The other big problem with this album comes from the fact that the 2nd side is for the most part a massive drop in quality, kicking off with Reelin' In The Years, which basically feels like the antithesis of everything that makes this album good, even though this is another catchy song. There's an almost taunting quality to the chorus that feels outright grating, and the overbearing sarcasm just ends up being too much to really enjoy, not to mention that the vocals just don't feel like they work here in the somewhat higher register. Brooklyn (Owes the Charmer Under Me) similarly just doesn't work, though in this case it largely comes down to the fact it's both extremely repetitive but without a good chorus to even attempt to salvage it, leading to an experience that's boring at best and annoying at worst, without even having the semblance of trying something comparatively interesting. While both Change of the Guard and Turn That Heartbeat Over Again are serviceable but nothing special, there's one other great song on the album, that being Fire in the Hole, which is far and away the most energetic track, with a strongly bouncy, groovy piano, a genuinely extremely fun verse, and solos that barely divert at all from the core sound of the song, hard to say much more about this song, but it's a real treat to listen to.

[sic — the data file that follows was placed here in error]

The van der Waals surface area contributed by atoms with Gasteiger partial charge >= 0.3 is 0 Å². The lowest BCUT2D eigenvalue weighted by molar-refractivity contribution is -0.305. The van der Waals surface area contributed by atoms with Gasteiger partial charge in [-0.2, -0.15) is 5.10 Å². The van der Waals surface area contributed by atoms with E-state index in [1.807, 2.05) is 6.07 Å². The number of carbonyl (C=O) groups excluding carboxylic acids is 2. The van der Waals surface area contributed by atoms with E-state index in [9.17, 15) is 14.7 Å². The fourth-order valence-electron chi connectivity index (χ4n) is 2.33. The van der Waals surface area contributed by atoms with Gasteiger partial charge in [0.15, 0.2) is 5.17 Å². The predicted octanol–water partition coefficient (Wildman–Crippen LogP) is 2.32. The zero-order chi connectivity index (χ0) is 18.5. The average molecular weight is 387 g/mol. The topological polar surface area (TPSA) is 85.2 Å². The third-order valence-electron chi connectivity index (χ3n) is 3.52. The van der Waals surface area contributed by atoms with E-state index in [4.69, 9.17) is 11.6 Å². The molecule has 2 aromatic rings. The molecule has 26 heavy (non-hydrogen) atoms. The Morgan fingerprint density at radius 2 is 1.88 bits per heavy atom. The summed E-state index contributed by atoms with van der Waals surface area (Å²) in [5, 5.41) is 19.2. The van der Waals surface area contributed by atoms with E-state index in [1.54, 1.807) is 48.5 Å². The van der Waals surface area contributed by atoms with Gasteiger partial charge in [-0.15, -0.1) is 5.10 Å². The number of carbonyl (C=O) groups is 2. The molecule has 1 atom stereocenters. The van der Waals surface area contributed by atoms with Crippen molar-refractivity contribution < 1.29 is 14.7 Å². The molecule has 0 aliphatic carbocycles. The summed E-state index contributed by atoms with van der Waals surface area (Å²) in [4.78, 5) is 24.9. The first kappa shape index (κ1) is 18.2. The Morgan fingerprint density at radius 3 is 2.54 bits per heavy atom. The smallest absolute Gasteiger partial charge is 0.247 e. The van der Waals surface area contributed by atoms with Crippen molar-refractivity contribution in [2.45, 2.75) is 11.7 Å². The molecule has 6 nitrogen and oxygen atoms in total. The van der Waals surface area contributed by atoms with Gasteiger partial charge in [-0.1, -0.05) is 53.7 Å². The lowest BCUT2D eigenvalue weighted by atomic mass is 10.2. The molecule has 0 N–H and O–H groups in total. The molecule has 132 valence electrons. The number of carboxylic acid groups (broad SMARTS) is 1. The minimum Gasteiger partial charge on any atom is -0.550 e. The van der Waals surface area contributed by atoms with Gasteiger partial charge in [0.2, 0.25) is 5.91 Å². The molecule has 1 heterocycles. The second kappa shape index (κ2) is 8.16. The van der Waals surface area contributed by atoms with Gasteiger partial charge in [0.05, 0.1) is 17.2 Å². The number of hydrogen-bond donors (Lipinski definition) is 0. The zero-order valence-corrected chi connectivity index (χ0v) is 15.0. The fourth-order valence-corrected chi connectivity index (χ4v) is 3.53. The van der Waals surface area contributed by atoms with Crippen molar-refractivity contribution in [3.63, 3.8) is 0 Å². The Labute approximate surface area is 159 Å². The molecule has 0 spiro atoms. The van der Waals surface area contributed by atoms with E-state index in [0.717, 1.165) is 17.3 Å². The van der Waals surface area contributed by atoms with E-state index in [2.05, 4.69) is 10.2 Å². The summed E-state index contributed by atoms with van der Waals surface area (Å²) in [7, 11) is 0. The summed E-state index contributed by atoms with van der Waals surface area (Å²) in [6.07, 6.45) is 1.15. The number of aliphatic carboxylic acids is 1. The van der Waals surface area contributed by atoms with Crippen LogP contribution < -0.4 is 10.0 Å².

On the whole, while this album definitely has some issues in terms of pacing, consistency and its sound in general sometimes being a bit off with its attempts at jazziness, at its core, this is a solid, comfy sounding pop rock album that's very easy to throw on and just relax to. The album also sounds extremely polished, funny to say considering that all of Steely Dan's albums past this point were even more so, but it's nonetheless completely accurate to say for this album as well. It's also a bit of a shame that none of the songs are able to quite match the absolute greatness of Do it Again and to a slightly lesser extent, Fire in the Hole, but even so, there isn't too much here that I'd consider outright bad either. This album isn't really incredible and definitely seems like the band went on to strongly refine their sound further down the line, but I can't deny that I found it quite enjoyable to listen to regardless. Definitely give it a listen if you're more into this sort of easy to listen to, chilled out sound, because this album seems tailored towards that sort of listening experience.

Best tracks: Do it Again, Kings, Fire in the Hole